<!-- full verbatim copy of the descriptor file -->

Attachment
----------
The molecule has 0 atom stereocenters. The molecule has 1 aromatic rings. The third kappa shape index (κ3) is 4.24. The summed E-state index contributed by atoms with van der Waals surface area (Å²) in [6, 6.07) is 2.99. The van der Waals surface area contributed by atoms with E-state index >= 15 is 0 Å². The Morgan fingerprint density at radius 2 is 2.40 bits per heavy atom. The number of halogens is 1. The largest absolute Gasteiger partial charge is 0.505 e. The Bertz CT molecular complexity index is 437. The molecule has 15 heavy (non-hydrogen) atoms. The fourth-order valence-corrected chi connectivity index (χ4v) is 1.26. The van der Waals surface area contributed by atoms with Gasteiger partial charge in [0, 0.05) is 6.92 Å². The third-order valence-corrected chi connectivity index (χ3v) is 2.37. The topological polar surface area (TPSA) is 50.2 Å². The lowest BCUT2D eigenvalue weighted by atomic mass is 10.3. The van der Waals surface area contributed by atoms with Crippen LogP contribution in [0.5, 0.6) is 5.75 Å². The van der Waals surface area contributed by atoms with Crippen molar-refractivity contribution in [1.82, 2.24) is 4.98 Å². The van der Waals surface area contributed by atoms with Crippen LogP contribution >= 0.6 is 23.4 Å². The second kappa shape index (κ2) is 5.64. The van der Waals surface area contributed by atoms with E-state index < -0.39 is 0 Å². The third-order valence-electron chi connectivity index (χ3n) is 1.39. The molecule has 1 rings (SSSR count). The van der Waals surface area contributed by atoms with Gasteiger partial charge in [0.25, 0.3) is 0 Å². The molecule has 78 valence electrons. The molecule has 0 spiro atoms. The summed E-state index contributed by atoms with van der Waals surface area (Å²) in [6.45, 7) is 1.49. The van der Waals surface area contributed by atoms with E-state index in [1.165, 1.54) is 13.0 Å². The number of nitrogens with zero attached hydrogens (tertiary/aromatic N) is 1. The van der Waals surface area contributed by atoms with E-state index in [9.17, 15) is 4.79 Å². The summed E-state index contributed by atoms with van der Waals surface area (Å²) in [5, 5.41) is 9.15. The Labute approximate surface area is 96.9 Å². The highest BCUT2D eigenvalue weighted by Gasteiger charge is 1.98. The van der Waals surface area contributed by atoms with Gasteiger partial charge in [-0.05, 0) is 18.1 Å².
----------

The molecule has 0 atom stereocenters. The molecule has 1 aromatic rings. The third kappa shape index (κ3) is 4.24. The summed E-state index contributed by atoms with van der Waals surface area (Å²) in [6, 6.07) is 2.99. The van der Waals surface area contributed by atoms with E-state index >= 15 is 0 Å². The Morgan fingerprint density at radius 2 is 2.40 bits per heavy atom. The number of halogens is 1. The largest absolute Gasteiger partial charge is 0.505 e. The Bertz CT molecular complexity index is 437. The molecule has 15 heavy (non-hydrogen) atoms. The fourth-order valence-corrected chi connectivity index (χ4v) is 1.26. The van der Waals surface area contributed by atoms with Gasteiger partial charge in [0, 0.05) is 6.92 Å². The third-order valence-corrected chi connectivity index (χ3v) is 2.37. The topological polar surface area (TPSA) is 50.2 Å². The lowest BCUT2D eigenvalue weighted by atomic mass is 10.3. The van der Waals surface area contributed by atoms with Crippen LogP contribution in [0.5, 0.6) is 5.75 Å². The van der Waals surface area contributed by atoms with Crippen molar-refractivity contribution in [1.82, 2.24) is 4.98 Å². The van der Waals surface area contributed by atoms with Crippen LogP contribution >= 0.6 is 23.4 Å². The second kappa shape index (κ2) is 5.64. The van der Waals surface area contributed by atoms with E-state index < -0.39 is 0 Å². The third-order valence-electron chi connectivity index (χ3n) is 1.39. The molecule has 1 rings (SSSR count). The van der Waals surface area contributed by atoms with Gasteiger partial charge in [0.25, 0.3) is 0 Å². The molecule has 78 valence electrons. The molecule has 0 spiro atoms. The summed E-state index contributed by atoms with van der Waals surface area (Å²) in [6.45, 7) is 1.49. The van der Waals surface area contributed by atoms with E-state index in [1.165, 1.54) is 13.0 Å². The number of nitrogens with zero attached hydrogens (tertiary/aromatic N) is 1. The van der Waals surface area contributed by atoms with E-state index in [9.17, 15) is 4.79 Å². The summed E-state index contributed by atoms with van der Waals surface area (Å²) in [5, 5.41) is 9.15. The Labute approximate surface area is 96.9 Å². The highest BCUT2D eigenvalue weighted by Gasteiger charge is 1.98. The van der Waals surface area contributed by atoms with Gasteiger partial charge in [-0.05, 0) is 18.1 Å².